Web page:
Following Up on World Youth Day
Offer young people a path to holiness
On Aug. 26, five days after the conclusion of WYD in Madrid, Fr. Fabio Attard, the Salesian general councilor for youth ministry programs around the world, offered a personal reflection on what the experience meant for the 7,000 Salesian youths who took part, and for the Salesian Family in general.
(ANS - Rome) - World Youth Day in Madrid is now over in terms of an event. But what is not over are the effects the experience would have aroused in the hearts of many young people. Listening to and re-reading Benedict XVI's addresses, I think there are four key terms in this celebration of faith.
The first word is one that invites young people to “be not afraid.” The Pope repeatedly urged young people not to be discouraged by an environment hostile to faith, an environment which even ridicules the very choice of faith. His words were comfort, not confrontation. The Pope opened the door of consolation that comes with the choice of faith to those who welcome it with courage and simplicity.
Along similar lines, the second goal that the Pope indicated to young people was to “overcome mediocrity.” On at least three occasions Benedict expressed simple yet profound thoughts on the need to overcome the culture of emptiness that people find themselves swamped by. Anyone who accepts the challenge of faith leaves the merely horizontal level behind and discovers the beauty of the mystery that gives meaning to time and history.
It is here, then, that the Pope offers a way forward, by being anchored in Christ, which means to build one's house, one's own life story, on rock, steadfast in the faith. Pope Benedict's invitation does not come as something alien to young people and their story. Young people seize this invitation at the heart of their plans for their lives. Someone like me who spent several hours in the confessional at El Ritiro Park during the days in Madrid knows how young people welcomed the Pope's words. The experience of forgiveness and reconciliation that the young pilgrims had in Madrid was not a once-off experience. They have good experience of the sacrament of Reconciliation, and frequent it often.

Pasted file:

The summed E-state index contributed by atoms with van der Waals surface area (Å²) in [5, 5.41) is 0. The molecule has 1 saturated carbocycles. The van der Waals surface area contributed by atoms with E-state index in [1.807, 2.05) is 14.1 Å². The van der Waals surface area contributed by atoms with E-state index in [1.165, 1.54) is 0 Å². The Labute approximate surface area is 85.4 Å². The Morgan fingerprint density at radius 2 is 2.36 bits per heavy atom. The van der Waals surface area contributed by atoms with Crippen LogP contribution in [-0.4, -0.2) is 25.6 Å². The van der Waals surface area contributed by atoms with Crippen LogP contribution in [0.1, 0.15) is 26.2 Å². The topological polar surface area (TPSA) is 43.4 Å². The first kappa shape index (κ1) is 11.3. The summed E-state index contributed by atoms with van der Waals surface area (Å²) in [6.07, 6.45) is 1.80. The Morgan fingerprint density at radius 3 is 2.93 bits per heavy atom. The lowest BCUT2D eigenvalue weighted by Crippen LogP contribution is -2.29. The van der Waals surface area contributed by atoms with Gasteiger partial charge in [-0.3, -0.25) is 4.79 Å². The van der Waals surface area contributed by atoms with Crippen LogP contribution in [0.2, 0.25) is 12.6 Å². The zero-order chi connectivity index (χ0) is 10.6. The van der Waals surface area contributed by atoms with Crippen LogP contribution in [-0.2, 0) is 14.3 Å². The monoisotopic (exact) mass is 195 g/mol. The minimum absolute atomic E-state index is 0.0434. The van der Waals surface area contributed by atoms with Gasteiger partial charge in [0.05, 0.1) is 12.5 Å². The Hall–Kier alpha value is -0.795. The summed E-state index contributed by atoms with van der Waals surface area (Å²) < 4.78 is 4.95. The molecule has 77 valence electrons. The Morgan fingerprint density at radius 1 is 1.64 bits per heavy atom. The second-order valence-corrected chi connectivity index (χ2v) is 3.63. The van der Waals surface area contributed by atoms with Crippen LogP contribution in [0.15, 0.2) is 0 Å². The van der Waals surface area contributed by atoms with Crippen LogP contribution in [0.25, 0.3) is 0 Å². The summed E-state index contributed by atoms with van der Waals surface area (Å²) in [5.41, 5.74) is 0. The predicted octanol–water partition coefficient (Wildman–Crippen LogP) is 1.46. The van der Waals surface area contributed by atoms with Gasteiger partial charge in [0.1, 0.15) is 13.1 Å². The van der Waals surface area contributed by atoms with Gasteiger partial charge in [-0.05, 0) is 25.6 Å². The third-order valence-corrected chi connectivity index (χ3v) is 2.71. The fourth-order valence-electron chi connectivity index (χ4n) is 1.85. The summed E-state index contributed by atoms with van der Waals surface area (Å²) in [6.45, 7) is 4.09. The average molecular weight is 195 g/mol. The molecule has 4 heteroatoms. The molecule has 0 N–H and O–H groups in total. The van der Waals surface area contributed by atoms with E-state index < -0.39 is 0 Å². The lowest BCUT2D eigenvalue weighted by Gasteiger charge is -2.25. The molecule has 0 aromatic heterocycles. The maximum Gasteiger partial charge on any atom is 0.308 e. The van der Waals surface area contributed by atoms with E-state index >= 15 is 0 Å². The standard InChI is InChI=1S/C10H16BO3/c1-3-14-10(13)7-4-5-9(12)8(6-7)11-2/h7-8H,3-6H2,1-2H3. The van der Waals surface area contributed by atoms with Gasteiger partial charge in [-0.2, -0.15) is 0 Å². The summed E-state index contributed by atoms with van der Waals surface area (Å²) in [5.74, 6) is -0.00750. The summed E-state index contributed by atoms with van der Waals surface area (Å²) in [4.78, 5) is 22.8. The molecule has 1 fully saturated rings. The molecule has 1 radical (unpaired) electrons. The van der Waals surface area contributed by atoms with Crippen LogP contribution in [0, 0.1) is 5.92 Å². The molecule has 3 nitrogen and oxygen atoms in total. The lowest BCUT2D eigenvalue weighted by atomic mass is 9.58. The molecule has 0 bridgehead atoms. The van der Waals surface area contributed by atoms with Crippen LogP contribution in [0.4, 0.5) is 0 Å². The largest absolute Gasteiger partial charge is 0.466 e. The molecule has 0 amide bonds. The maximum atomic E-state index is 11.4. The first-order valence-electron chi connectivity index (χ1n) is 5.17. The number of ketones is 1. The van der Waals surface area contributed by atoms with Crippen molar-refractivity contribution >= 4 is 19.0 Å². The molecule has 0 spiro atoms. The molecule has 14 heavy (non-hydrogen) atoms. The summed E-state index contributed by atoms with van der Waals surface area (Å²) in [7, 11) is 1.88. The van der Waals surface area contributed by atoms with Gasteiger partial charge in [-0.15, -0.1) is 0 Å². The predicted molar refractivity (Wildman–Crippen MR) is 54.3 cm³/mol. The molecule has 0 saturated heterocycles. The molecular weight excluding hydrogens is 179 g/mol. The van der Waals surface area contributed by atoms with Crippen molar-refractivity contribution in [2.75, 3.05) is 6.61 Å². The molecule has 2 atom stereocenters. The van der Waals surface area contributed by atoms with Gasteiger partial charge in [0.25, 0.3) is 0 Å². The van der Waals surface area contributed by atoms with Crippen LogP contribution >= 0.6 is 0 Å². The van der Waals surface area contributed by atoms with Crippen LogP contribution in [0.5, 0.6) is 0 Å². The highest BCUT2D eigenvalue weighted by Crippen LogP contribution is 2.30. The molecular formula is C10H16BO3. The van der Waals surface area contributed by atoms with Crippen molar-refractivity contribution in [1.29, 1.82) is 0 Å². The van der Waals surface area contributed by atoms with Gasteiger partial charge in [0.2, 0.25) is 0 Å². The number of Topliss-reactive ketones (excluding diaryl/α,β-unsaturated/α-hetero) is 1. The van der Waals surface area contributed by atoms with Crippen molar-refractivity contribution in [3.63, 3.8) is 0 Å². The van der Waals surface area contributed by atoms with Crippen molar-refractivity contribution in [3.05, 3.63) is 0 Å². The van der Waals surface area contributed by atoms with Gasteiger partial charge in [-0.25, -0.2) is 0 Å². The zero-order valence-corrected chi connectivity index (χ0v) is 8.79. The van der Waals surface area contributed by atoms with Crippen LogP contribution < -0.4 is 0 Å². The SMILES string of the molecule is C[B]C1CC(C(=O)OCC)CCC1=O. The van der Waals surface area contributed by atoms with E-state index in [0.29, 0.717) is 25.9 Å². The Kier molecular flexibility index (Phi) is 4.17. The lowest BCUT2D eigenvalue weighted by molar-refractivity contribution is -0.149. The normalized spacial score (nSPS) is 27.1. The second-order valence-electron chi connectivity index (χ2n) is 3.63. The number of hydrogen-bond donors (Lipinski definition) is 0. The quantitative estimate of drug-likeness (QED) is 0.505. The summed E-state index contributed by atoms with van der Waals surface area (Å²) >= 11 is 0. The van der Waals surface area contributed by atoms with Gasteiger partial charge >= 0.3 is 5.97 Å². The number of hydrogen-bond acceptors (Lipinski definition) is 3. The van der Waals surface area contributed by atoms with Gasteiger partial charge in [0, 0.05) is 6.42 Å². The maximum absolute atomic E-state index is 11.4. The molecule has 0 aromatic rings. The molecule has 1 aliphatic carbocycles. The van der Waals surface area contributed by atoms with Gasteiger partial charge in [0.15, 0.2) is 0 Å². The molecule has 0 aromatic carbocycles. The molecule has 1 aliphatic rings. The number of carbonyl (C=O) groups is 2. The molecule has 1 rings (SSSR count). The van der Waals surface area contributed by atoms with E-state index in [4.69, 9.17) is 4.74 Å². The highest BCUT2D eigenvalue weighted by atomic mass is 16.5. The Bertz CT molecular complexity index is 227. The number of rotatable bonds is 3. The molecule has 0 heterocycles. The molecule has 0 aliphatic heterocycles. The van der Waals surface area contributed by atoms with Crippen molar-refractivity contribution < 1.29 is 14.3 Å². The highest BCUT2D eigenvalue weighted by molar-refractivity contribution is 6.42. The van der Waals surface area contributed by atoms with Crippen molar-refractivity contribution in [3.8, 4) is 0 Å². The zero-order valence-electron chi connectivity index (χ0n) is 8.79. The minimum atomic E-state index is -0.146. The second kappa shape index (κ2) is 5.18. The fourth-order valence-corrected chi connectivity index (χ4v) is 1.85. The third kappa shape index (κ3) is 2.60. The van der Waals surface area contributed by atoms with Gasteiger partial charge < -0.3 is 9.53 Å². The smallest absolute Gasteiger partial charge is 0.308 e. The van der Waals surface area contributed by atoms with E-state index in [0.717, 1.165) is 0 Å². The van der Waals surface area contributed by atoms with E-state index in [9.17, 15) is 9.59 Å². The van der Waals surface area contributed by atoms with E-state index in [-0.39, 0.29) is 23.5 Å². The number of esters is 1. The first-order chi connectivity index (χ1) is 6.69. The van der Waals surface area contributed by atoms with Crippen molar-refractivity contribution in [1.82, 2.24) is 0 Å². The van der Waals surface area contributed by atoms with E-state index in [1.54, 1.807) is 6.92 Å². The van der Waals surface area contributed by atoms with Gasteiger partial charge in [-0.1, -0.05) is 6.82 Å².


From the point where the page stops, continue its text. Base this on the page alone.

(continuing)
The last key point of World Youth Day in Madrid, then, was the Pope's invitation to them to go back home happy, but not only in themselves. Someone who has had the good fortune to encounter Christ cannot keep him selfishly to himself. Someone who has had the experience of discipleship now has to proclaim it, has to be an apostle. And the Pope asked young people to be faithful and happy witnesses – the two sides of a life of faith. Whoever believes seeks to be faithful, and fidelity finds true joy, true happiness.
Madrid was an “upper room” experience for a week, where one sensed the faith of a generation of young people who are tired of emptiness. It was a joyful place for many young people who are in search of truth, beauty. We met young people of all languages, races and cultures. They are happy young people who seem to be friends forever – friendship that is faith in Jesus Christ.
For us Salesians now is the time to offer them true and lasting experiences, not just events – experiences that will mark their lives and not just entertain them for a while. Don Bosco invites us to give them the true happiness that is the path to holiness. And holiness, for the young pilgrims, is no longer a word that brings shame, but only strength! The challenge is ours!